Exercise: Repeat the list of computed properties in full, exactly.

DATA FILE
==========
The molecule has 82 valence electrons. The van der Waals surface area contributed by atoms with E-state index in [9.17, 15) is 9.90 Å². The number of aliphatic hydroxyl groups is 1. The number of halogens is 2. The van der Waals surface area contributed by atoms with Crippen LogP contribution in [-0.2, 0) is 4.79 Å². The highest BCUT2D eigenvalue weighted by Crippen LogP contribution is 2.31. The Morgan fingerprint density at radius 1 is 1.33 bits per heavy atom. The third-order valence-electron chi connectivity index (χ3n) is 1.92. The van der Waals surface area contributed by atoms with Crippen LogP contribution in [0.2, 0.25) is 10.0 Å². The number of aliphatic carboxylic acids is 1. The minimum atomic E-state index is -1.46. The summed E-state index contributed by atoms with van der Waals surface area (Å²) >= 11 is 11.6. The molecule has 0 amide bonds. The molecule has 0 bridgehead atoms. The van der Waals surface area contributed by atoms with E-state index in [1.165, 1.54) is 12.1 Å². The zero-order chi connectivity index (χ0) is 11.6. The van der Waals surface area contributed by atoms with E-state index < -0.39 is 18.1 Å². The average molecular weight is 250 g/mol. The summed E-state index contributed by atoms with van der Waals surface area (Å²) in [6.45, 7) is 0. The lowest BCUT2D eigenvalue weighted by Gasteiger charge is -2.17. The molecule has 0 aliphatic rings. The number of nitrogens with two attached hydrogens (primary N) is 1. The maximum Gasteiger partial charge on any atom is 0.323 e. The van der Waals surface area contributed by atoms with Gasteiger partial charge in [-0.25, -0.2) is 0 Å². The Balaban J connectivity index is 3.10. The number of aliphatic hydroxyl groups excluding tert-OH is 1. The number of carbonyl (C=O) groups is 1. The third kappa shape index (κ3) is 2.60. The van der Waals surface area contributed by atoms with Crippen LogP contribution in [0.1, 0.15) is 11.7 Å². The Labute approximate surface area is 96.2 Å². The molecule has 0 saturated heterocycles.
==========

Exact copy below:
The molecule has 82 valence electrons. The van der Waals surface area contributed by atoms with E-state index in [9.17, 15) is 9.90 Å². The number of aliphatic hydroxyl groups is 1. The number of halogens is 2. The van der Waals surface area contributed by atoms with Crippen LogP contribution in [-0.2, 0) is 4.79 Å². The highest BCUT2D eigenvalue weighted by Crippen LogP contribution is 2.31. The Morgan fingerprint density at radius 1 is 1.33 bits per heavy atom. The third-order valence-electron chi connectivity index (χ3n) is 1.92. The van der Waals surface area contributed by atoms with Crippen LogP contribution in [0.2, 0.25) is 10.0 Å². The number of aliphatic carboxylic acids is 1. The minimum atomic E-state index is -1.46. The summed E-state index contributed by atoms with van der Waals surface area (Å²) >= 11 is 11.6. The molecule has 0 amide bonds. The molecule has 0 bridgehead atoms. The van der Waals surface area contributed by atoms with E-state index in [1.165, 1.54) is 12.1 Å². The zero-order chi connectivity index (χ0) is 11.6. The van der Waals surface area contributed by atoms with E-state index < -0.39 is 18.1 Å². The average molecular weight is 250 g/mol. The summed E-state index contributed by atoms with van der Waals surface area (Å²) in [6.45, 7) is 0. The lowest BCUT2D eigenvalue weighted by Gasteiger charge is -2.17. The molecule has 0 aliphatic rings. The number of nitrogens with two attached hydrogens (primary N) is 1. The maximum Gasteiger partial charge on any atom is 0.323 e. The van der Waals surface area contributed by atoms with Gasteiger partial charge in [-0.25, -0.2) is 0 Å². The Balaban J connectivity index is 3.10. The number of aliphatic hydroxyl groups excluding tert-OH is 1. The number of carbonyl (C=O) groups is 1. The third kappa shape index (κ3) is 2.60. The van der Waals surface area contributed by atoms with Crippen LogP contribution in [0.1, 0.15) is 11.7 Å². The Labute approximate surface area is 96.2 Å². The molecule has 0 saturated heterocycles.